Leacock Regional Park
Located in Casula, southwest Sydney, Leacock Regional Park is a great spot of dog walking, jogging, cycling and picnicking.
Read more about Leacock Regional Park
Leacock Regional Park provides a welcome patch of open green space at Casula in Sydney's southwest. From the ridge line you can enjoy views over the bushland of Holsworthy.
Visit the park to see some of the state’s rarest trees or enjoy a picnic at the park’s picnic area. Explore the park’s walking tracks along the banks of the Georges River, they link the park with other facilities such as the Casula Powerhouse Arts Centre.
It’s a great place to exercise – go for a jog or a bike ride through the park, and it’s a dog-friendly park, so you can bring Rover and Spot along for a walk.
For the latest updates on fires, closures and other alerts in this area, see https://www.nationalparks.nsw.gov.au/visit-a-park/parks/leacock-regional-park/local-alerts
- in the Sydney and surrounds region
Leacock Regional Park is always open but may have to close at times due to poor weather or fire danger
02 4580 2750
Contact hours: Monday to Friday, 8.30am to 4.30pm. Closed public holidays.
- 71 Memorial Drive, Scheyville 2756
- Scheyville office
All the practical information you need to know about Leacock Regional Park.
Getting there and parking
Get driving directions
From Casula, take Metroroad 5 from the Sydney region and take the Hume Highway exit towards Casula. Turn left onto Leacocks Lane, the park is located along the right-hand side of Leacocks Lane
Park entry points
Check out the Bicycle information for NSW website for more information
By public transport
Leacock Regional Park is close to Casula Station. For information about public transport options, visit the transport website
Best times to visit
Leacock Regional Park is a great place to visit all year round. Head to the park for an early morning jog by the river in spring, a weekend picnic in the winter sun or an evening stroll along the Bellbird track during summer.
Weather, temperature and rainfall
19°C and 28°C
6°C and 16°C
July to September
The area’s highest recorded rainfall in one day
Maps and downloads
You can bring your dog to this location. See other regional parks in NSW that have dog-friendly areas.
NSW national parks are no smoking areas.
Campbelltown (18 km)
For nature lovers, the Macarthur region has plenty of natural attractions. Explore nature reserves and wildlife trails or see spectacular native flora and fauna at the Australian Botanic Garden Mount Annan, the largest botanic garden in Australia.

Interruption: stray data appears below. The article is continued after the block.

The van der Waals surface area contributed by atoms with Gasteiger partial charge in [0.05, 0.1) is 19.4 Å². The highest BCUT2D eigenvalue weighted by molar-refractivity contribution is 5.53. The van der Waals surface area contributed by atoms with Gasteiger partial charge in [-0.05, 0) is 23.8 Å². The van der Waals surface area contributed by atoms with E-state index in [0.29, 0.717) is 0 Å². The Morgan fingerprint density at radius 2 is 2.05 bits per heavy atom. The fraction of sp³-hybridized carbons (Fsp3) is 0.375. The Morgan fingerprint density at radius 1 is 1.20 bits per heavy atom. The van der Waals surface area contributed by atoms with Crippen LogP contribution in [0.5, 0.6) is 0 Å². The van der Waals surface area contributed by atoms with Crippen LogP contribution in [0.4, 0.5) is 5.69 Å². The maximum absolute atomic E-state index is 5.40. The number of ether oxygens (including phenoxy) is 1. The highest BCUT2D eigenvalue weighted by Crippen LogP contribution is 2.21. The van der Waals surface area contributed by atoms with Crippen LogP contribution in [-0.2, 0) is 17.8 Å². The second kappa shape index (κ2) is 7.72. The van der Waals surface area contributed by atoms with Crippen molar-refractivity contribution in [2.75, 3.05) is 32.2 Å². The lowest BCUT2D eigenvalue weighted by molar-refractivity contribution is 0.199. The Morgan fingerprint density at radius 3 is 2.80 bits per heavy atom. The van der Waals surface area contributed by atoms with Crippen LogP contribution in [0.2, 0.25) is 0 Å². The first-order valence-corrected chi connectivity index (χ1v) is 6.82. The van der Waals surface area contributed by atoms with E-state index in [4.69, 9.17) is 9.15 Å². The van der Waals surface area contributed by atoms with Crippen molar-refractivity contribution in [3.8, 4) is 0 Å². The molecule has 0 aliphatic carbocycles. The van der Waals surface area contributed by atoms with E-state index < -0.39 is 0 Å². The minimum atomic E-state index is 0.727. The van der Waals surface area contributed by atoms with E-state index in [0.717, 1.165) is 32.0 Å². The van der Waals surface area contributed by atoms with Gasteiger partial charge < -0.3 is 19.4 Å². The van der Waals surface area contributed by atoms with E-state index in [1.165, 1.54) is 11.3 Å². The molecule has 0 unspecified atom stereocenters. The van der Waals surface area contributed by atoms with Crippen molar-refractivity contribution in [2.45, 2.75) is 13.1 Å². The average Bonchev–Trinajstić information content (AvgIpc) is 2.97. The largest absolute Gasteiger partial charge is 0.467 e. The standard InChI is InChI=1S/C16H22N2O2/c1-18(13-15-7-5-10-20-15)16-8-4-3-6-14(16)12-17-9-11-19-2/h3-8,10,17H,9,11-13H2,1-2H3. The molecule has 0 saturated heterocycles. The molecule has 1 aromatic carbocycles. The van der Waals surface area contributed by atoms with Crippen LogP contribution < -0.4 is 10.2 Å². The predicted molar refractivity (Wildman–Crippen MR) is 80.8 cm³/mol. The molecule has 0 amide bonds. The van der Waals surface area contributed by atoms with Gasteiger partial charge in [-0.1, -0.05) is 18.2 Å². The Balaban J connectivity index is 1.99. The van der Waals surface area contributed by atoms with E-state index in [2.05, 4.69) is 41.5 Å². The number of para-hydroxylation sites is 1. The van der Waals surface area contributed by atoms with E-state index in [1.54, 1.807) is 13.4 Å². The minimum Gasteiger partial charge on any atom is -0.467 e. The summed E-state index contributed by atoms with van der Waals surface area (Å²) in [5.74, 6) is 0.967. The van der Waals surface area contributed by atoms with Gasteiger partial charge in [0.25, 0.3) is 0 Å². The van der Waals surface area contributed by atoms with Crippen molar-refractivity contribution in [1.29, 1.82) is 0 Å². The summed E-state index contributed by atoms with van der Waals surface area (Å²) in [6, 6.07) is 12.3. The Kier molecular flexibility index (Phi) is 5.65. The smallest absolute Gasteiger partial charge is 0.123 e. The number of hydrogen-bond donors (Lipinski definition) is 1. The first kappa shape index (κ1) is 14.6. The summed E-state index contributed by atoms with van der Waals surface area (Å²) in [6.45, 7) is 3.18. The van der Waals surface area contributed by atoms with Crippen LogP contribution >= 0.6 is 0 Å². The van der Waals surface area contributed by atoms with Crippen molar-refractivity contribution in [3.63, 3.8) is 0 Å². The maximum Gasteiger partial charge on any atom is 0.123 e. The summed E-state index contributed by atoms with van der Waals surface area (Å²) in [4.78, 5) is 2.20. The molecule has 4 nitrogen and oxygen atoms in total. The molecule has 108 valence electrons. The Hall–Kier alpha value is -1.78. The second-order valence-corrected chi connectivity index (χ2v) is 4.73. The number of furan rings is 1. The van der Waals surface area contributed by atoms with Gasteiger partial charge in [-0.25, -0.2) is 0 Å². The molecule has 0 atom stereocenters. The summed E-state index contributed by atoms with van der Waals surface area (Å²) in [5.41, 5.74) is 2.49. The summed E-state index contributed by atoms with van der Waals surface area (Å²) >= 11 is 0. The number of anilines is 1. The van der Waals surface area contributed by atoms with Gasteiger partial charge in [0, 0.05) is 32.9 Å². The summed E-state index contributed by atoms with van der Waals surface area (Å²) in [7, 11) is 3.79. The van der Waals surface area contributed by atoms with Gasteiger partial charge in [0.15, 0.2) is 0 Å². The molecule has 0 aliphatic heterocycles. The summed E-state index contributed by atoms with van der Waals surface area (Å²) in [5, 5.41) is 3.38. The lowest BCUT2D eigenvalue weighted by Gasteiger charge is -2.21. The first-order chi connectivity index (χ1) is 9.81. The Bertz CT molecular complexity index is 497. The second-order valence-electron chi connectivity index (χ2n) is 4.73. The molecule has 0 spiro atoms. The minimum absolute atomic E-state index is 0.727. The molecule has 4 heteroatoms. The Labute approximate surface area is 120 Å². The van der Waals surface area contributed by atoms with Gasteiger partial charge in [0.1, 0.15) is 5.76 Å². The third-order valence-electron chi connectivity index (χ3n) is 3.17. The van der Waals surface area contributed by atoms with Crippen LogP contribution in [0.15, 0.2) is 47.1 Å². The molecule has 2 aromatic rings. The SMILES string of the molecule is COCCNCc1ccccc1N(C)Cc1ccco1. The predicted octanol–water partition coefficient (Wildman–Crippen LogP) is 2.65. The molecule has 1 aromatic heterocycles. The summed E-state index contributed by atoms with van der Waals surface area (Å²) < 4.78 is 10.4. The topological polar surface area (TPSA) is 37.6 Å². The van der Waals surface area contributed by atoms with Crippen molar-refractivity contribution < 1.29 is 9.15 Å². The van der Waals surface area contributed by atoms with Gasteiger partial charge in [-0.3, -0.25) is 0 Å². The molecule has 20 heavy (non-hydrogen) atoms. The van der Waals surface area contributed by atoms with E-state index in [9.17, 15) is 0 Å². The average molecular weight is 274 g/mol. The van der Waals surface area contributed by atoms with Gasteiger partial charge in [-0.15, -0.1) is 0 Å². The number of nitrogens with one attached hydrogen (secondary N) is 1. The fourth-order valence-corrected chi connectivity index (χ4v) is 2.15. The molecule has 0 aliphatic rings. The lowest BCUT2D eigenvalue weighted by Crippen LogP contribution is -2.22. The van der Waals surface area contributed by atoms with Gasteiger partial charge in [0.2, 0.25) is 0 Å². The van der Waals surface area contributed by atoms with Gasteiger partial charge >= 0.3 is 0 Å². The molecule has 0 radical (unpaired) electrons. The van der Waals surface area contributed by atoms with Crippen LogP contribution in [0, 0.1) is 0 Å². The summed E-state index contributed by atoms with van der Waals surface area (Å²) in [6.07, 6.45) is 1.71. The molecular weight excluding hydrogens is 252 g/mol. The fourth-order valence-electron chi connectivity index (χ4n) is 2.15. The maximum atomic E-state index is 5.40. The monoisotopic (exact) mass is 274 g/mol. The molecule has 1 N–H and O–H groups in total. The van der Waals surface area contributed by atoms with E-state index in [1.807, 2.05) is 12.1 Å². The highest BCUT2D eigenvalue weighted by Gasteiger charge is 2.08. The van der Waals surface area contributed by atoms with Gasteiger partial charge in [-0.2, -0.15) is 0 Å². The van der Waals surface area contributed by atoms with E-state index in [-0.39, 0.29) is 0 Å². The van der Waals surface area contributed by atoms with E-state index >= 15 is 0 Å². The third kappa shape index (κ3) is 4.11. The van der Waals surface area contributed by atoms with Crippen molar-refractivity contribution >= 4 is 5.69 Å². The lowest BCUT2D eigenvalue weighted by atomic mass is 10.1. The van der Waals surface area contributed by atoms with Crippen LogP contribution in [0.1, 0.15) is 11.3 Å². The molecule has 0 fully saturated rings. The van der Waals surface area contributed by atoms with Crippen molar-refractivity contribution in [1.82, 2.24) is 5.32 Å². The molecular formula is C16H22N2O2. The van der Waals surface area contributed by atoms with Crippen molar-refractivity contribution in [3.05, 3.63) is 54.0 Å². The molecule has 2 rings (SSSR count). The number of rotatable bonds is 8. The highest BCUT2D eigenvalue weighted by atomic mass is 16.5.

Parramatta (20 km)
Parramatta offers a fascinating insight into early colonial life in Australia. Don't miss a visit to Old Government House, now one of 11 Australian Convict Sites on the UNESCO World Heritage list.
Sydney City Centre (40 km)
No trip to Sydney is complete without spending some time in the city’s beautiful parks. Whether it’s in central areas like Hyde Park or the Royal Botanic Gardens or further out in Centennial Parklands, there’s plenty of green space to go out and enjoy.
Leacock Regional Park is a special place. Here are just some of the reasons why:
Leacock Regional Park is part of the Cumberland Plain woodland, an endangered ecological community that houses the critically endangered Cumberland Plain land snail. The park is also one of the few places in NSW where you can see the rare tree species, blue box eucalyptus, as well as some of the oldest native and endemic trees in metropolitan Sydney. The Weaving Garden Environment Group is currently carrying out bush regeneration within the park.
Great for relaxing
Swap tall buildings and busy roads for this pretty patch of nature. Leacock Regional Park offers the opportunity to escape and clear your mind in a delightful natural setting, right on your doorstep. It’s ideal for cycling and jogging along the edges of Glenfield Creek and the Georges River. If you’re looking for a western Sydney park to walk your dog, then look no further than Leacock Regional Park. Dogs are welcome here, as long as they’re on-leash and the 1.6km Bellbird walking track will give you both a good workout – particularly if you make it a return trip.
- Bellbird walking track You’ll find the Bellbird walking track in Leacock Regional Park, southwestern Sydney. It’s a lovely stroll to and from Casula station, with birdwatching opportunities, too.